Neuroscience at Home

April 7, 2014 | Posted in Classroom Help, Science | By

By Greg Gage

The human brain has more than 100 billion cells called neurons. These cells allow us to sense and communicate with the outside world. They are also responsible for neurological diseases that will affect one out five of us, yet we still don’t have cures. While you may often read about the brain, do you actually know how it works? Chances are you haven’t studied neuroscience directly.
         
Studying the brain is difficult to do. The brain activity is electrical and chemical and therefore can be understood only while the brain tissue is still alive. The brain is quite different from other organs, such as the heart, which is a muscle. You could look at a plastic model of the heart to understand how it functions (it is a pump), but a plastic model of the brain doesn’t tell you anything about how it works. In mammals, the brain is protected by a thick skull, which makes getting to it quite difficult. And even if you could get to it easily, the equipment to measure the brain’s electricity typically cost tens of thousands of dollars.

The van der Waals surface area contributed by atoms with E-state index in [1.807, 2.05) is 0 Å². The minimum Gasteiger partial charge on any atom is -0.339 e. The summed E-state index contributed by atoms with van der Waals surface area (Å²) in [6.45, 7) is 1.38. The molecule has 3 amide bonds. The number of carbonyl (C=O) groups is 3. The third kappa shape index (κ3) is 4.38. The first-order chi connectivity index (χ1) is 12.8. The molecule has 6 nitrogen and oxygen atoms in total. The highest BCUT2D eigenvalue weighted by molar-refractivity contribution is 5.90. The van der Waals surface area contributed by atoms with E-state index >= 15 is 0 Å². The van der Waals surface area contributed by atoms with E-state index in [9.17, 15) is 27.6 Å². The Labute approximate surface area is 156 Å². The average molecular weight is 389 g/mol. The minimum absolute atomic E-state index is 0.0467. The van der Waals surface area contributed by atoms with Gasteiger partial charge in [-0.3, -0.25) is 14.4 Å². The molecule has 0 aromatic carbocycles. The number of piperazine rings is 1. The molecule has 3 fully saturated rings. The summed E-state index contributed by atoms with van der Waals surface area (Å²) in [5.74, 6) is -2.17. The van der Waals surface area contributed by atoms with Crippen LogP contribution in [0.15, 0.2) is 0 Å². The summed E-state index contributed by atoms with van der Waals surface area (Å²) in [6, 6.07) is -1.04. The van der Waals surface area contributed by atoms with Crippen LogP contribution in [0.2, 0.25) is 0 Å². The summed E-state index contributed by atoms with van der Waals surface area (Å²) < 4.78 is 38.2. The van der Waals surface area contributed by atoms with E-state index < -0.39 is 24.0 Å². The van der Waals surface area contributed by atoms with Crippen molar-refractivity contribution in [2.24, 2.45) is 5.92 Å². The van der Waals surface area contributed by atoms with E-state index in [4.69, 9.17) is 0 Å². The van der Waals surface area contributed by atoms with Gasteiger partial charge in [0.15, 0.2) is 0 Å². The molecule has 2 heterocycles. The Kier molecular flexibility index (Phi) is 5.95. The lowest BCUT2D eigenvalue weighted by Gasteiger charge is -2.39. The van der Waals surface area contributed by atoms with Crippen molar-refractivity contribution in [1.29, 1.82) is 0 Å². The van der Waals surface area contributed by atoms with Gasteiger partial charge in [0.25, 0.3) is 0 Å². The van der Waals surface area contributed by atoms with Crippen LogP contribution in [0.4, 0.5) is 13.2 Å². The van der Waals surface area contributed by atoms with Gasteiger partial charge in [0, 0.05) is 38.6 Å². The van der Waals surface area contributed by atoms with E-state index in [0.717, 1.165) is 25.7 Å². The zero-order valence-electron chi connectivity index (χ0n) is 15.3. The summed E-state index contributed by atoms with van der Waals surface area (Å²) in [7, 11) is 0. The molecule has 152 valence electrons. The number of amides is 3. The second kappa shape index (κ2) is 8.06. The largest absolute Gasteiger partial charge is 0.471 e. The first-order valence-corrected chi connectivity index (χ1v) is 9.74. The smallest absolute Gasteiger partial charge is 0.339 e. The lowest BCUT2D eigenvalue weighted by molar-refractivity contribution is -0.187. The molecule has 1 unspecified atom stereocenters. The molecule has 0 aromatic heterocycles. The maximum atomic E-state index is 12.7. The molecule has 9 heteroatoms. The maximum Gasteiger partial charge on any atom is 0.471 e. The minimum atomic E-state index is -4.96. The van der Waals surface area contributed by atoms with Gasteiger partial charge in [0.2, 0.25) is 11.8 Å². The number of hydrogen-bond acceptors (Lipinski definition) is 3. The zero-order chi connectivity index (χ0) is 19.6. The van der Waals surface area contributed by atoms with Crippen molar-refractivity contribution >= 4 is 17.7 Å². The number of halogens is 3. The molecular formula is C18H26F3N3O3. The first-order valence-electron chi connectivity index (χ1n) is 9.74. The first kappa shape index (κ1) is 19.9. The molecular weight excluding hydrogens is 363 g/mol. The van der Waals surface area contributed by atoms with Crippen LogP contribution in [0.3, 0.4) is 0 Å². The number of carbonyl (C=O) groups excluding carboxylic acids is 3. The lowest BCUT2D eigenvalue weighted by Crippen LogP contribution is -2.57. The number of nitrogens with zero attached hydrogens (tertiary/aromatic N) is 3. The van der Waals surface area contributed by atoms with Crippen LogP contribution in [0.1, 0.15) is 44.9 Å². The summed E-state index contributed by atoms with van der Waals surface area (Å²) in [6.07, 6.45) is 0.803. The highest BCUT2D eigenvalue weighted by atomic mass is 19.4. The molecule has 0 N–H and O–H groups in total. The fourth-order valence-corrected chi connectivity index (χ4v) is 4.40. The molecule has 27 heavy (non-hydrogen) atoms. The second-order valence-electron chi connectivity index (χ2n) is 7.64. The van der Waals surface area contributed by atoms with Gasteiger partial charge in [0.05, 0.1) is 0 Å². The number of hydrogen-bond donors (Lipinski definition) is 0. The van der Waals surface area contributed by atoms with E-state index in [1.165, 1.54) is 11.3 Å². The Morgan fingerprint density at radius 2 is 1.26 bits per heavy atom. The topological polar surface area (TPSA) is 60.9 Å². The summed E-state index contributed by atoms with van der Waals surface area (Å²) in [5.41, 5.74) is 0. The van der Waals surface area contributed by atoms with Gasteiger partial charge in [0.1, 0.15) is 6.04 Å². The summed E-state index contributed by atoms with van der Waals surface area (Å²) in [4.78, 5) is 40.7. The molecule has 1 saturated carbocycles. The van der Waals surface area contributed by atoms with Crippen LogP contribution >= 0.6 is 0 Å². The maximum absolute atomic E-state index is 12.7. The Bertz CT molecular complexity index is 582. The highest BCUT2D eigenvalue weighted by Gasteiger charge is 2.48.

Wouldn’t it be great if you could explore the wonders of the brain by doing neuroscience experiments in your own home? This article will show you how to do just that! By using kits you can build yourself, some insects from around your house, and your smartphone, iPad, or a computer, you will be able to understand many of the basic principles of how neurons encode information.       Read more →

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